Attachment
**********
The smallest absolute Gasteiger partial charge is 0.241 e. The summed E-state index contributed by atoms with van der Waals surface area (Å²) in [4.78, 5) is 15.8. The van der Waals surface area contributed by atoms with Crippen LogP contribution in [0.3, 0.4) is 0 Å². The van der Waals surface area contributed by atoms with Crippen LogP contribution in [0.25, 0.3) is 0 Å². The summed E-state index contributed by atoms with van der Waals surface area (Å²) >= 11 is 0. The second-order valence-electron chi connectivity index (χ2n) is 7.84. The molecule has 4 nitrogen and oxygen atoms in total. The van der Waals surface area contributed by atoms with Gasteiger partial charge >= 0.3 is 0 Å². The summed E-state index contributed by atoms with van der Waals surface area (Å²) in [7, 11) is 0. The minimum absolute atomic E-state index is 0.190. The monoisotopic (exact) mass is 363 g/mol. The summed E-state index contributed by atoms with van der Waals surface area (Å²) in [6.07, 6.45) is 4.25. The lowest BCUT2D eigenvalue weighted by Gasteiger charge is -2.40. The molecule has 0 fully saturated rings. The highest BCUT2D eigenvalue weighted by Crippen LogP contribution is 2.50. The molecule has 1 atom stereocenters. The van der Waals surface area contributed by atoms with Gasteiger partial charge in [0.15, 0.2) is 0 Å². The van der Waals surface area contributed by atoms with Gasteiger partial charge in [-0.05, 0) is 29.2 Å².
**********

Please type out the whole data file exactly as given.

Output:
The smallest absolute Gasteiger partial charge is 0.241 e. The summed E-state index contributed by atoms with van der Waals surface area (Å²) in [4.78, 5) is 15.8. The van der Waals surface area contributed by atoms with Crippen LogP contribution in [0.3, 0.4) is 0 Å². The van der Waals surface area contributed by atoms with Crippen LogP contribution in [0.25, 0.3) is 0 Å². The summed E-state index contributed by atoms with van der Waals surface area (Å²) >= 11 is 0. The second-order valence-electron chi connectivity index (χ2n) is 7.84. The molecule has 4 nitrogen and oxygen atoms in total. The van der Waals surface area contributed by atoms with Gasteiger partial charge >= 0.3 is 0 Å². The summed E-state index contributed by atoms with van der Waals surface area (Å²) in [7, 11) is 0. The minimum absolute atomic E-state index is 0.190. The monoisotopic (exact) mass is 363 g/mol. The summed E-state index contributed by atoms with van der Waals surface area (Å²) in [6.07, 6.45) is 4.25. The lowest BCUT2D eigenvalue weighted by Gasteiger charge is -2.40. The molecule has 0 fully saturated rings. The highest BCUT2D eigenvalue weighted by Crippen LogP contribution is 2.50. The molecule has 1 atom stereocenters. The van der Waals surface area contributed by atoms with Gasteiger partial charge in [0.15, 0.2) is 0 Å². The van der Waals surface area contributed by atoms with Gasteiger partial charge in [-0.05, 0) is 29.2 Å².